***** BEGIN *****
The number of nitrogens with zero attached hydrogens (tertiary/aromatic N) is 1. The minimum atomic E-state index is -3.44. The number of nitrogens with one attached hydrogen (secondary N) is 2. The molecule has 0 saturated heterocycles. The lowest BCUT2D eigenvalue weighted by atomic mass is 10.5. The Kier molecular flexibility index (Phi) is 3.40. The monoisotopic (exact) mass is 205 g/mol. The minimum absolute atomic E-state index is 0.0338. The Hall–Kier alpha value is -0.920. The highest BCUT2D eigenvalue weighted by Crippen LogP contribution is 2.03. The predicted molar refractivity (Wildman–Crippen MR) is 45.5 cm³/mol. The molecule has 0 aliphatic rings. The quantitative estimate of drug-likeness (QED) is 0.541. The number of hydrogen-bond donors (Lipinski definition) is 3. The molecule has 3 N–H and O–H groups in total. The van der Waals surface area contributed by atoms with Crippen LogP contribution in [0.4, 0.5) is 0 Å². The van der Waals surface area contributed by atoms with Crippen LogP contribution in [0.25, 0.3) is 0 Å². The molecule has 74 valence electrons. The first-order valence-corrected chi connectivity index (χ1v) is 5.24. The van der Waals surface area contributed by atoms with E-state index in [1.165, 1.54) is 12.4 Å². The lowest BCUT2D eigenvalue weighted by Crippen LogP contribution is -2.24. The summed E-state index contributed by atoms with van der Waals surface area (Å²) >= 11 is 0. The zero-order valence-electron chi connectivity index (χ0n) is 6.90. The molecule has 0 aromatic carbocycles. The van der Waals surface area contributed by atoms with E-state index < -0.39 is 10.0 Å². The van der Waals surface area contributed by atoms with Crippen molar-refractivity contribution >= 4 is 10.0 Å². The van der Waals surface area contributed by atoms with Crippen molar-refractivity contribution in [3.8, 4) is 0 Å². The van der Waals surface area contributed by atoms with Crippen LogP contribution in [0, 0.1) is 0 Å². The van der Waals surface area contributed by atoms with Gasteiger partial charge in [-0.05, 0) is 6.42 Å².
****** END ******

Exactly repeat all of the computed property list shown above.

The number of nitrogens with zero attached hydrogens (tertiary/aromatic N) is 1. The minimum atomic E-state index is -3.44. The number of nitrogens with one attached hydrogen (secondary N) is 2. The molecule has 0 saturated heterocycles. The lowest BCUT2D eigenvalue weighted by atomic mass is 10.5. The Kier molecular flexibility index (Phi) is 3.40. The monoisotopic (exact) mass is 205 g/mol. The minimum absolute atomic E-state index is 0.0338. The Hall–Kier alpha value is -0.920. The highest BCUT2D eigenvalue weighted by Crippen LogP contribution is 2.03. The predicted molar refractivity (Wildman–Crippen MR) is 45.5 cm³/mol. The molecule has 0 aliphatic rings. The quantitative estimate of drug-likeness (QED) is 0.541. The number of hydrogen-bond donors (Lipinski definition) is 3. The molecule has 3 N–H and O–H groups in total. The van der Waals surface area contributed by atoms with Crippen LogP contribution in [0.4, 0.5) is 0 Å². The van der Waals surface area contributed by atoms with Crippen LogP contribution in [0.25, 0.3) is 0 Å². The molecule has 74 valence electrons. The first-order valence-corrected chi connectivity index (χ1v) is 5.24. The van der Waals surface area contributed by atoms with E-state index in [1.165, 1.54) is 12.4 Å². The lowest BCUT2D eigenvalue weighted by Crippen LogP contribution is -2.24. The summed E-state index contributed by atoms with van der Waals surface area (Å²) >= 11 is 0. The zero-order valence-electron chi connectivity index (χ0n) is 6.90. The molecule has 0 aromatic carbocycles. The van der Waals surface area contributed by atoms with E-state index < -0.39 is 10.0 Å². The van der Waals surface area contributed by atoms with Crippen molar-refractivity contribution >= 4 is 10.0 Å². The van der Waals surface area contributed by atoms with Crippen molar-refractivity contribution in [3.8, 4) is 0 Å². The van der Waals surface area contributed by atoms with Crippen LogP contribution in [0, 0.1) is 0 Å². The van der Waals surface area contributed by atoms with Gasteiger partial charge in [-0.05, 0) is 6.42 Å².